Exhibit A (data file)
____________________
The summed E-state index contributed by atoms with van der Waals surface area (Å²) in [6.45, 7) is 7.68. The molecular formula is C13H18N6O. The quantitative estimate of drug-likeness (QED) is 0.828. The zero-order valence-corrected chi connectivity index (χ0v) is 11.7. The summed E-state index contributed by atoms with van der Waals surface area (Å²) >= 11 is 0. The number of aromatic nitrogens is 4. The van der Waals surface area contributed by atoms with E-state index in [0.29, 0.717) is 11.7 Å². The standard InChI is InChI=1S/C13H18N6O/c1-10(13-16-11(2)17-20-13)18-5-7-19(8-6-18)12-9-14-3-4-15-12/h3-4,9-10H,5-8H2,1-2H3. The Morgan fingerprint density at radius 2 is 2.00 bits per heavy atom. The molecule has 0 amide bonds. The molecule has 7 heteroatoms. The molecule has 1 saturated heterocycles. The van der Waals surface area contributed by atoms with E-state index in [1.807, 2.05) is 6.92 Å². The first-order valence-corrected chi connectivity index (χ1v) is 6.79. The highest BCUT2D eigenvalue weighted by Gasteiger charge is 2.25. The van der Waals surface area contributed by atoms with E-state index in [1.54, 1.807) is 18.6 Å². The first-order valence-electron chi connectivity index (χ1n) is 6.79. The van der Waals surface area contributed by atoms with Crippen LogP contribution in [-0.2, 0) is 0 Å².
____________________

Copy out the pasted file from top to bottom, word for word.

The summed E-state index contributed by atoms with van der Waals surface area (Å²) in [6.45, 7) is 7.68. The molecular formula is C13H18N6O. The quantitative estimate of drug-likeness (QED) is 0.828. The zero-order valence-corrected chi connectivity index (χ0v) is 11.7. The summed E-state index contributed by atoms with van der Waals surface area (Å²) >= 11 is 0. The number of aromatic nitrogens is 4. The van der Waals surface area contributed by atoms with E-state index in [0.29, 0.717) is 11.7 Å². The standard InChI is InChI=1S/C13H18N6O/c1-10(13-16-11(2)17-20-13)18-5-7-19(8-6-18)12-9-14-3-4-15-12/h3-4,9-10H,5-8H2,1-2H3. The Morgan fingerprint density at radius 2 is 2.00 bits per heavy atom. The molecule has 0 amide bonds. The molecule has 7 heteroatoms. The molecule has 1 saturated heterocycles. The van der Waals surface area contributed by atoms with E-state index in [1.807, 2.05) is 6.92 Å². The first-order valence-corrected chi connectivity index (χ1v) is 6.79. The highest BCUT2D eigenvalue weighted by Gasteiger charge is 2.25. The van der Waals surface area contributed by atoms with E-state index in [1.54, 1.807) is 18.6 Å². The first-order valence-electron chi connectivity index (χ1n) is 6.79. The van der Waals surface area contributed by atoms with Crippen LogP contribution in [-0.2, 0) is 0 Å².